Summary of Production Trends, Cotton Research Status and Cotton IPM Experience in Mozambique

Summary of Production Trends, Cotton Research Status and Cotton IPM Experience in Mozambique Antonio Chamuene*1, Norberto Mahalambe *2, Osvaldo Catine...
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Summary of Production Trends, Cotton Research Status and Cotton IPM Experience in Mozambique Antonio Chamuene*1, Norberto Mahalambe *2, Osvaldo Catine*2 *1

Agricultural Research Institute of Mozambique, www.iiam.gov.mz, P.O.Box 3658Maputo, Mozambique *2 Mozambique Institute for Cotton, , www.iam.gov.mz, , P.O.Box 806 Maputo, Mozambique

1. Introduction

Mozambique is not a big cotton producer country, but cotton assumes a great importance among small farmers in rural areas. Cotton also is an important crop for more than 300.000 small scale families, and about 96% of cotton seed come from small scale farm and 3,7% from farmer association and 0.3% form private sector and it counts number 6 on the export rank of all export products. In addition, 10 professional companies have cotton as their core business and create over 20.000 employments throughout it value chain, namely seasonal and permanent workers.

Cotton in Mozambique remains an important crop in many regions, where it’s produced on a joint venture basis and more than 200,000 poor rural households rely on cotton as their primary and often only cash crop. The companies’ engagements are twofold. On the one hand they supply all inputs necessary to the breeding such as seeds, insecticides, etc and provide technical assistance to all small farmers wishing to produce cotton. On the other hand each company guaranties to purchase the entire production obtained by their farmers, who in turn have the obligation to sell it exclusively to the company. The insecticide provided to farmers is deducted from their sale incomes. The Government of Mozambique is given highest priority to cotton promotion in all over the country. We as cotton drivers are implementing a number of projects for research and production, like crop diversification, best practices trough integrated pest and production management (IPPM), innovation by using cattle for power and so on.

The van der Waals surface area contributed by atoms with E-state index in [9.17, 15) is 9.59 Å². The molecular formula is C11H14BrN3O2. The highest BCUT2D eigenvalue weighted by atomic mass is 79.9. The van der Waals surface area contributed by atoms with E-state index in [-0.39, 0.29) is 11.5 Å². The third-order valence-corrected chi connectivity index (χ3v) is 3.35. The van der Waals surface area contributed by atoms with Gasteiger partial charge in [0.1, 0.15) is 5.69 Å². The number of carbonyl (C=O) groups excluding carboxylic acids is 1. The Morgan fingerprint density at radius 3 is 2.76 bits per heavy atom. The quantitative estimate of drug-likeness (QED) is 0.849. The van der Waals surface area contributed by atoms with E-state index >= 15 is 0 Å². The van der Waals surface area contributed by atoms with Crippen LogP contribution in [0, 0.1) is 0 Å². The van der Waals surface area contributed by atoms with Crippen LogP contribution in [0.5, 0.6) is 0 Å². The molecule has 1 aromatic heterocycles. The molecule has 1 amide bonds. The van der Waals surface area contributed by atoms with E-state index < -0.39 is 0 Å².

2. Summary of Cotton Production Statistics/Trends